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A Key Part of the City’s Deal With a Developer on a Massive Downtown Redevelopment Project Is Dead

Prosper Portland and Continuum Partners of Denver agree to end negotiations on the Broadway Corridor.

In a body blow to Portland’s struggling downtown, the city’s economic development agency called Prosper Portland announced Wednesday that its deal with Continuum Partners to develop the first phase of what the city calls the Broadway Corridor is kaput.

In 2018, Denver-based Continuum triumphed over local developers in Portland for the right to serve as the city’s adviser on the redevelopment of 34 downtown acres centered on the 14-acre U.S. Postal Service site (which Prosper owns) in the Pearl District and extending into the North Park Blocks.

Continuum also obtained the right to develop the post office site after the existing structure is demolished.

In the fall of 2020, Continuum and the city signed a community benefit agreement after a long negotiation that included labor and a variety of advocacy groups. But the COVID-19 pandemic has depressed the demand for downtown office space, upended brick-and-mortar retailers, and created great uncertainty about the future. None of that is good for the kind of mixed use—residential, office and commercial spaces—that the city envisioned developing with Continuum’s advice and money.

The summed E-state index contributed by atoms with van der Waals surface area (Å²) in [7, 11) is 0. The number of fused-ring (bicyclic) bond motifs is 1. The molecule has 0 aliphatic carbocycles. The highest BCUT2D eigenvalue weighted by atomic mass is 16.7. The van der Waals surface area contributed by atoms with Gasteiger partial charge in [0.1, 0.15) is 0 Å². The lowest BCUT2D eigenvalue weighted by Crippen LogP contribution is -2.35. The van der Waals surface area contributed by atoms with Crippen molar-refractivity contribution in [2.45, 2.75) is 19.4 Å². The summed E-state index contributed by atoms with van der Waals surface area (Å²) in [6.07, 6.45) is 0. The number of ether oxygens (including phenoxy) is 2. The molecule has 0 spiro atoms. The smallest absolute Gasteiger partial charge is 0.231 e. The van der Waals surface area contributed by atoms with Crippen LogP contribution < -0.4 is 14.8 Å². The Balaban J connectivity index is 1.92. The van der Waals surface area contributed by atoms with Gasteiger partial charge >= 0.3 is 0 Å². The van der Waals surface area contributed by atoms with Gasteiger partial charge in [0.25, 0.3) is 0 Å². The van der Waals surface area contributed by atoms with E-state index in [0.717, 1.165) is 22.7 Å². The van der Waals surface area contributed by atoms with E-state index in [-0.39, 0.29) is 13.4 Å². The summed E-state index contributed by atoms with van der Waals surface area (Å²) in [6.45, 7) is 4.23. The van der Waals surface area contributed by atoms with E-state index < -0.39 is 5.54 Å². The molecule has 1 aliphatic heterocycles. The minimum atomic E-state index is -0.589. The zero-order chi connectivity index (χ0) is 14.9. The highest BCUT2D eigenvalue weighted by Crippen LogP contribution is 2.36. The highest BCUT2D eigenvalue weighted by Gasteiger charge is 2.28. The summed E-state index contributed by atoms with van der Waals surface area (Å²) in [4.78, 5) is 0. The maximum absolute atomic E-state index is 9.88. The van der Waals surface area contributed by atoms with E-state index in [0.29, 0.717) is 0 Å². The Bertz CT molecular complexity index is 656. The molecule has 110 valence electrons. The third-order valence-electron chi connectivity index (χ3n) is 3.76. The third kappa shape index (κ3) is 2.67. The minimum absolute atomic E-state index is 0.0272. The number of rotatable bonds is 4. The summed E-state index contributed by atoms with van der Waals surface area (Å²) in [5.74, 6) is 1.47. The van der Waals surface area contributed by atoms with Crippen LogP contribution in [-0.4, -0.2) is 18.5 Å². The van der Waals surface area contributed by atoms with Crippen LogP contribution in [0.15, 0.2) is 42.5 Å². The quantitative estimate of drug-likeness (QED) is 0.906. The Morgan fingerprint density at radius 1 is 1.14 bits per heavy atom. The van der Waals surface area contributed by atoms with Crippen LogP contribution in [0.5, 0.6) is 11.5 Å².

Continuum will continue as Prosper’s adviser on the project, but it won’t do the development.

“We’ve appreciated our partnership with Prosper Portland and the many people and organizations that have engaged in the project,” said Mark Falcone, founder and chief executive of Continuum Partners. “But given the reality of a challenging real estate market environment and the complexities of the project, we realized that we need to focus on other projects for now.”

The city envisioned building out the Broadway Corridor over a span of two decades, meaning the project was always going to be a long-term plan. That timeline has now expanded again.

“We look forward to continuing to work with [Continuum] as our development advisor in the coming months and to finding opportunities to partner in the future,” Prosper executive director Kimberly Branam said in a statement.

Part of what the city envisions for the neighborhood is affordable housing, which will require significant public investment. Portland Housing Bureau director Shannon Callahan said today’s announcement doesn’t change that.

“We will continue to move forward with Prosper Portland on this historic opportunity to create a new, vibrant neighborhood that is equitable and inclusive, and welcomes Portlanders of all incomes,” Callahan said.